Henry Gleason

about 1815–8 October 1876 (Age 61)
Burke, Caledonia, Vermont, United States

The Life of Henry

Henry Gleason was born about 1815, in Burke, Caledonia, Vermont, United States as the son of Daniel Munson Gleason and Nobby Beldens Gleason. He married Emily Carpenter about 1839, in Kirby, Caledonia, Vermont, United States. They were the parents of at least 2 sons. He lived in Vermont, United States in 1870. He died on 8 October 1876, in Kirby, Caledonia, Vermont, United States, at the age of 61, and was buried in Kirby, Caledonia, Vermont, United States.

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Family Time Line

Henry Gleason
1815–1876
Nancy Barney
1831–1880
Marriage: 14 December 1852
Charles Henry Gleason
1855–1938
Daniel Willie Gleason
1859–1873
Emily Junellie Gleason
1863–1917
Mabel Augusta Gleason
1869–1950

Spouse and Children

MARRIAGE
14 December 1852
Kirby, Caledonia, Vermont, United States
children

(4)

    Charles Henry Gleason

    Male1855–1938Male

    Daniel Willie Gleason

    Male1859–1873Male

    Emily Junellie Gleason

    Female1863–1917Female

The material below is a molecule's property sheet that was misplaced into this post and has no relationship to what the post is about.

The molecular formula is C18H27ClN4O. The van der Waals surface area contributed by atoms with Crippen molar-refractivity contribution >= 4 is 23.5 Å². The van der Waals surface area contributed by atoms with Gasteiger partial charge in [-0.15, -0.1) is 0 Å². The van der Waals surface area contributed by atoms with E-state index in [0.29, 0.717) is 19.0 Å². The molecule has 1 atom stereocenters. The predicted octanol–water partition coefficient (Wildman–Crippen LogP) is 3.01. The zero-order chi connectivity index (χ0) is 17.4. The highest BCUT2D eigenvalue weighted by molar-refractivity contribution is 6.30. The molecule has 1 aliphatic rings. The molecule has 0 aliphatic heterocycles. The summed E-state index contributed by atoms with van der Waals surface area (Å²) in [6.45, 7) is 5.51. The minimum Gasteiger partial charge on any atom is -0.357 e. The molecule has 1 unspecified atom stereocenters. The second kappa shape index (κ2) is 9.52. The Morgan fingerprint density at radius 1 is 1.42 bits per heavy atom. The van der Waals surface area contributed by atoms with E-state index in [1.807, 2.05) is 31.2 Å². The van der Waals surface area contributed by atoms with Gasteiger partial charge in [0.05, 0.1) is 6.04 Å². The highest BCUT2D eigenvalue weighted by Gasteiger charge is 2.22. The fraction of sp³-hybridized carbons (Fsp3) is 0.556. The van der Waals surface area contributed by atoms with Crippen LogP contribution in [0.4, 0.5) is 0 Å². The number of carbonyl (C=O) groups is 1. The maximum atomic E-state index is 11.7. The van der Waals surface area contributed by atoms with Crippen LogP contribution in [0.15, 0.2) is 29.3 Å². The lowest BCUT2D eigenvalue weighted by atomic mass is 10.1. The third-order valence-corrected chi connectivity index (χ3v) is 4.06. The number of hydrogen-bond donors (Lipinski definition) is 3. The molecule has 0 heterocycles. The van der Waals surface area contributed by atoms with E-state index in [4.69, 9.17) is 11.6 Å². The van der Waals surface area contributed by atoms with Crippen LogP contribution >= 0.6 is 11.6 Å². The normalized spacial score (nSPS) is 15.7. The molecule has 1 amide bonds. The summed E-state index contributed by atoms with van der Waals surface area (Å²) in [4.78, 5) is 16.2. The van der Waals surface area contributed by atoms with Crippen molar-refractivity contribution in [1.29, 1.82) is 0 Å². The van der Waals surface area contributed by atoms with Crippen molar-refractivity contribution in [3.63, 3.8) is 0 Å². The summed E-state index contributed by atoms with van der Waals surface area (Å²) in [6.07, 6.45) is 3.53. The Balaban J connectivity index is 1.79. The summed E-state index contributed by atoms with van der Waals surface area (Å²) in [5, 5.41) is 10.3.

Mabel Augusta Gleason

    Female1869–1950Female

Parents and Siblings

siblings

(1)

World Events (8)

1819 · Panic! of 1819

Age 4

With the Aftermath of the Napoleonic Wars the global market for trade was down. During this time, America had its first financial crisis and it lasted for only two years. 
1820 · Making States Equal

Age 5

The Missouri Compromise helped provide the entrance of Maine as a free state and Missouri as a slave state into the United States. As part of the compromise, slavery was prohibited north of the 36°30′ parallel, excluding Missouri.
1832 · The Black Hawk War

Age 17

Convinced that a group of Native American tribes were hostile, The United States formed a frontier militia to stop them in their tracks. Even though Black Hawk was hoping to avoid bloodshed while trying to resettle on tribal land, U.S. officials opened fire on the Native Americans. Black Hawk then responded to this confrontation by successfully attacking the militia at the Battle of Stillman's Run and then left northward. After a few months the militia caught up with Black Hawk and his men and defeated them at the Battle of Wisconsin Heights. While being weakened by hunger, injuries and desertion, Black Hawk and the rest of the many native survivors retreated towards the Mississippi. Unfortunately, Black Hawk and other leaders were later captured when they surrendered to the US forces and were then imprisoned for a year.

Name Meaning

Irish (Munster): reduced Anglicized form of Gaelic Ó Glasáin, from a diminutive of glas ‘green’, ‘blue’, ‘gray’.

Dictionary of American Family Names © Patrick Hanks 2003, 2006.

Possible Related Names

Sources (3)

  • Henry Gleason, "United States Census, 1870"
  • Henry Gleason, "United States Census, 1860"
  • Henry Gleason, "United States Census, 1850"

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